On Saturday, May 18, Point Nun Sister Eunice was joined at The Convent by Sister Sandra Musique and Novice Sister Rachael Equality for communal facing. Srs. Eunice and Sandra donned the very traditional Boston Sisters nun formal, and NSr. Rachael was decked out in stylish black boots, jazzy-snazzy designer black hose, a sweet-n-sassy leather corset, and a gorgeous white veil wrapped over her shoulders and with both ends slipped down within the corset – an amazing look. The three of us were also met by Saint Mega Pixel and Altered Girl Kelly (cc’d, in her 1st volunteer effort, yay Kelly!). Kelly wore a Black-Swan princess dress of her own design and creation! We struck out from The Convent on time at 5:45 PM and after a casual stroll up the Commonwealth Avenue Mall, through the Public Garden, across the Commons, and around the churches and graveyards. We arrived after many photo opportunities at City Hall.

Once on site for the event, we worked the exterior line of 22-and-under, soon-to-be dance-partiers from end to end. Unlike last year, when we most likely appeared simply as weird, kabuki drag queens, this year the message of NUN rang through loud and clear. So many of the young and proud smiled and complimented us, asked us for pictures, and even listened patiently and with sincere interest in our story. We took a post at the doors to say hello to each one as they entered Boston City Hall for the evening, and we again stood at the doors to say goodnight as they left, also manning the table loaded with condoms (male and female) and lube, to make sure that any one of them with half a prayer of having sex would do so as reasonably protected as they would choose to be. In between, we floated through the event and kept very busy, including Kelly who demonstrated great intuition for how to be in the right place whenever someone might need her.

When it was after 11:00 PM and finally time to return to The Convent, at the last moment Sr. Eunice decided not to travel back the way we had come, but rather to head down around towards Charles Street. The strong urge was rationalized in part by some trepidation about so few of us walking across the Commons in the dark so late at night. Within a block, we encountered fresh from the prom a very young drag queen called Crystal (sp?) who was trying unsuccessfully to reach someone on her cell phone and looking increasingly distressed. We learned that she was from Waltham and that her contacts there (counselors, chaperons, ???) had left her to fend for her own way home. Thinking quickly, NSr. Rachael and her smart phone figured out that Crystal could take the Red Line to Central Square and catch an express bus home, and so we escorted her to the T-Stop. Kelly was so sweet to offer to give her a ride instead, but I think it was appropriate for us to get her safely as far as we did. Kelly did take her phone number and later confirmed that she met up with a friend and did make it safely.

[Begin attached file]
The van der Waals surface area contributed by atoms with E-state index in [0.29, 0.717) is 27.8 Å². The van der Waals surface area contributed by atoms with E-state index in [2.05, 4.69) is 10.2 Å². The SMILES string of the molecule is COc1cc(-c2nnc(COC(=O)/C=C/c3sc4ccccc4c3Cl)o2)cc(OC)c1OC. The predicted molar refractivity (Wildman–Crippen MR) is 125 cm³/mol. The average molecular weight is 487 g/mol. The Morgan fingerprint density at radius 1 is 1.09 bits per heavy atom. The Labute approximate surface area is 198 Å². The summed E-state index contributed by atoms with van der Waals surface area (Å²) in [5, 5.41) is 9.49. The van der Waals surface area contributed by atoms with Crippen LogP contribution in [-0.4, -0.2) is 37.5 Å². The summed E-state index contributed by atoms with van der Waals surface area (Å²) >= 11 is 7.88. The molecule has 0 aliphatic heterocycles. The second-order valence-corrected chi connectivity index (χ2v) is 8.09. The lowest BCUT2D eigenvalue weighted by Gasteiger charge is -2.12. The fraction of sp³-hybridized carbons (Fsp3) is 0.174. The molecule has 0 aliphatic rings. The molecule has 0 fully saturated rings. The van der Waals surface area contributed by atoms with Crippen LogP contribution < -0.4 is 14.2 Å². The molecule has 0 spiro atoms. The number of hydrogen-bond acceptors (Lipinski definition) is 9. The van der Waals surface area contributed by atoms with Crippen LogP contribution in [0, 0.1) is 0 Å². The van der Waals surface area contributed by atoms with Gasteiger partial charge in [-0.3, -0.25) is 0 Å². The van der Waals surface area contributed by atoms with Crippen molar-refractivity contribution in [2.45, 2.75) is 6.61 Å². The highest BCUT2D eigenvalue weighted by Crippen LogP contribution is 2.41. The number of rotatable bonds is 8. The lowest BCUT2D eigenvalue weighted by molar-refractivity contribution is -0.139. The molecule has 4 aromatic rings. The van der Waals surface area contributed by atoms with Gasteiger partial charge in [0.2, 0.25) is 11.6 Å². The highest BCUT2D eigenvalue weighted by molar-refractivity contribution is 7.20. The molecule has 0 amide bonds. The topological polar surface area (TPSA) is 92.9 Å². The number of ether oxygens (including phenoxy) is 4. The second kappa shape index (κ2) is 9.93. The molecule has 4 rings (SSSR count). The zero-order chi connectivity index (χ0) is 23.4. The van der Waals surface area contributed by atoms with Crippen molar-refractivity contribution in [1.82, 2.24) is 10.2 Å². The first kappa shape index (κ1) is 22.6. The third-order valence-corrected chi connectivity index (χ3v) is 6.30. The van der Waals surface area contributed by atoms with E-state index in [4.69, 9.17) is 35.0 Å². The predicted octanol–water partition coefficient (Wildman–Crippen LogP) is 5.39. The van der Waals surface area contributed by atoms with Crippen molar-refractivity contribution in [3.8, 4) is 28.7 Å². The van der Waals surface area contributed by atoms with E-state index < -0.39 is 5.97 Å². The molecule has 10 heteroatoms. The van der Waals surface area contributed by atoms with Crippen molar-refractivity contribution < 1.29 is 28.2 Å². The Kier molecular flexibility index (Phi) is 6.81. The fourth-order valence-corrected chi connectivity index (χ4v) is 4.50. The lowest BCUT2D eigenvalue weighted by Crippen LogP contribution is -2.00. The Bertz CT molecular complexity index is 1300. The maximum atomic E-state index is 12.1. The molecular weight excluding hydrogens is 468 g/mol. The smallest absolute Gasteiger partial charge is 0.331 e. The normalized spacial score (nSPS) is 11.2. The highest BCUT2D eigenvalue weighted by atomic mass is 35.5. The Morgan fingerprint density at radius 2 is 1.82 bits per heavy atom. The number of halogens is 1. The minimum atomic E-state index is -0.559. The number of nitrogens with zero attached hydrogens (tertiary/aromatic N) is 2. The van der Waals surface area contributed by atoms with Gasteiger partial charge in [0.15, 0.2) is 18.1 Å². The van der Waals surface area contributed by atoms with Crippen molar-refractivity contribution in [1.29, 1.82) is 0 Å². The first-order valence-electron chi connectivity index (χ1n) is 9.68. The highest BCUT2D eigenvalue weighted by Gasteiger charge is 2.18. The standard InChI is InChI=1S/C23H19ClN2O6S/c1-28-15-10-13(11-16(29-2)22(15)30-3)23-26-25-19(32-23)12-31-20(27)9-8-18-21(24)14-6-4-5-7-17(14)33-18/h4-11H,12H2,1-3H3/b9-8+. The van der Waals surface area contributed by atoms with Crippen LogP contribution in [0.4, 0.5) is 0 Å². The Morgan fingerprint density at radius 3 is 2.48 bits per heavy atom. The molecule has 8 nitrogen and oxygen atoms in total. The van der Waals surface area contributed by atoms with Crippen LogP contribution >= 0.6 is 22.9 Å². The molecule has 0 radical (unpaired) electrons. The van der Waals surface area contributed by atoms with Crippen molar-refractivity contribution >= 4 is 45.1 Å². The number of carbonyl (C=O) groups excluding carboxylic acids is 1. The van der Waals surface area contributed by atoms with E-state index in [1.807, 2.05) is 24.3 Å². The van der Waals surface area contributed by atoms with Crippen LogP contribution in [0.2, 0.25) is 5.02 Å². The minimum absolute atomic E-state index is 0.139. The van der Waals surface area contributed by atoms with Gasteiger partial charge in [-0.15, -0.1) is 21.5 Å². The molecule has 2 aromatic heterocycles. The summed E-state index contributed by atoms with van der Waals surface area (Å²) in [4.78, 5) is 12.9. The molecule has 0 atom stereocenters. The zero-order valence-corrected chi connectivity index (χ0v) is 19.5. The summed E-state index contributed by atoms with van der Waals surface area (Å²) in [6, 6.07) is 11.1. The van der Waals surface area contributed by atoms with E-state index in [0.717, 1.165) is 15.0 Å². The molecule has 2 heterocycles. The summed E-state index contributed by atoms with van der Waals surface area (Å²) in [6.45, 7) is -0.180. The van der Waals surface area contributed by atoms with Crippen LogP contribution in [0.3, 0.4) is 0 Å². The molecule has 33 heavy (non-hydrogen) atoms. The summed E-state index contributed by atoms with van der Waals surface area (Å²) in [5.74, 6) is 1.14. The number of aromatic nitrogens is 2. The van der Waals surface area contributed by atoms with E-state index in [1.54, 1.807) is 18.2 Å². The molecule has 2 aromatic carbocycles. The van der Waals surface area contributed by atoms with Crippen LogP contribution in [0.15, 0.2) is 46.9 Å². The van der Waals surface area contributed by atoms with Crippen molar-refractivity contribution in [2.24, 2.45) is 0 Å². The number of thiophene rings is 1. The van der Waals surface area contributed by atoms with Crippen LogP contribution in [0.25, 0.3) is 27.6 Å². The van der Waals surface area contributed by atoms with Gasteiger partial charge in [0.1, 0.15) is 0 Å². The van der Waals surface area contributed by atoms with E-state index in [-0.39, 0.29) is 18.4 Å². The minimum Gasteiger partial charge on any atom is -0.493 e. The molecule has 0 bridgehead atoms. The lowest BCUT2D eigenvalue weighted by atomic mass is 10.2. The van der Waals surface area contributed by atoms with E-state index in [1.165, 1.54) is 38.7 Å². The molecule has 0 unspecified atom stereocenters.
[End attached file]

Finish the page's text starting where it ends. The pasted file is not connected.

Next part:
One other story I can relate – while I was in the back patio area of City Hall watching the young GLBT smoke or get fresh air or both, I met at the barrier to the cement lawn a much older gentleman who heard the music and saw the crowd and was curious as to what was happening. It turns out Ken was a teacher in Boston for 35 years, and in addition to his academic classed he also took responsibility in 3d period for the most troubled kids in school. Some were class skippers, others into drugs, others struggling with demons such as obesity, bullying, and sexuality or gender identity. Ken was progressive and ahead of his time, and he told me some amazing stories about some of the young people he helped, and about how many years later he came in one way or another to find out about their life successes or tragedies. He teared up while we spoke and took me right there with him. Damn my predilection towards water colors around the eyes! He was so happy about the prom, and he took my number suggesting we should chat again. I hope to hear from him, and I think he would be a fabulous guest speaker for our house. Truly inspiring.

The evening was beautiful, the young GLBT were fabulous and fearless in their self-expression, we were recognized for our assistance and clearly appreciated by our patrons, and there was much rejoicing.

Blessed be!

Sister Eunice

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